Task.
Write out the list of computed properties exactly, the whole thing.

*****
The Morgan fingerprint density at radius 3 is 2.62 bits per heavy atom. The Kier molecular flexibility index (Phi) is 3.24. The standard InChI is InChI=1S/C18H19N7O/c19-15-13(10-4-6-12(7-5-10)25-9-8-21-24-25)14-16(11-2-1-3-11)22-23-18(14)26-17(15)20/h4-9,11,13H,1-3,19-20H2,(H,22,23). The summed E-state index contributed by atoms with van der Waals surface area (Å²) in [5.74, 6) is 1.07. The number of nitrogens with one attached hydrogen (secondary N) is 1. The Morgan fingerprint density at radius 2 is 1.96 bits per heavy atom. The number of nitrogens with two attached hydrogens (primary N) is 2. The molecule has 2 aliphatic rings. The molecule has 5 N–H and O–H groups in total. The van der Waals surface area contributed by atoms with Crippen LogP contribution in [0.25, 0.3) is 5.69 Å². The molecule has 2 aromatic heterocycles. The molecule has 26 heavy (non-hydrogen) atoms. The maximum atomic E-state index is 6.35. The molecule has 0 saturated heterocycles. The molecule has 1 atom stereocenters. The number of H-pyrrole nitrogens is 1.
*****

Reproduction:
The Morgan fingerprint density at radius 3 is 2.62 bits per heavy atom. The Kier molecular flexibility index (Phi) is 3.24. The standard InChI is InChI=1S/C18H19N7O/c19-15-13(10-4-6-12(7-5-10)25-9-8-21-24-25)14-16(11-2-1-3-11)22-23-18(14)26-17(15)20/h4-9,11,13H,1-3,19-20H2,(H,22,23). The summed E-state index contributed by atoms with van der Waals surface area (Å²) in [5.74, 6) is 1.07. The number of nitrogens with one attached hydrogen (secondary N) is 1. The Morgan fingerprint density at radius 2 is 1.96 bits per heavy atom. The number of nitrogens with two attached hydrogens (primary N) is 2. The molecule has 2 aliphatic rings. The molecule has 5 N–H and O–H groups in total. The van der Waals surface area contributed by atoms with Crippen LogP contribution in [0.25, 0.3) is 5.69 Å². The molecule has 2 aromatic heterocycles. The molecule has 26 heavy (non-hydrogen) atoms. The maximum atomic E-state index is 6.35. The molecule has 0 saturated heterocycles. The molecule has 1 atom stereocenters. The number of H-pyrrole nitrogens is 1.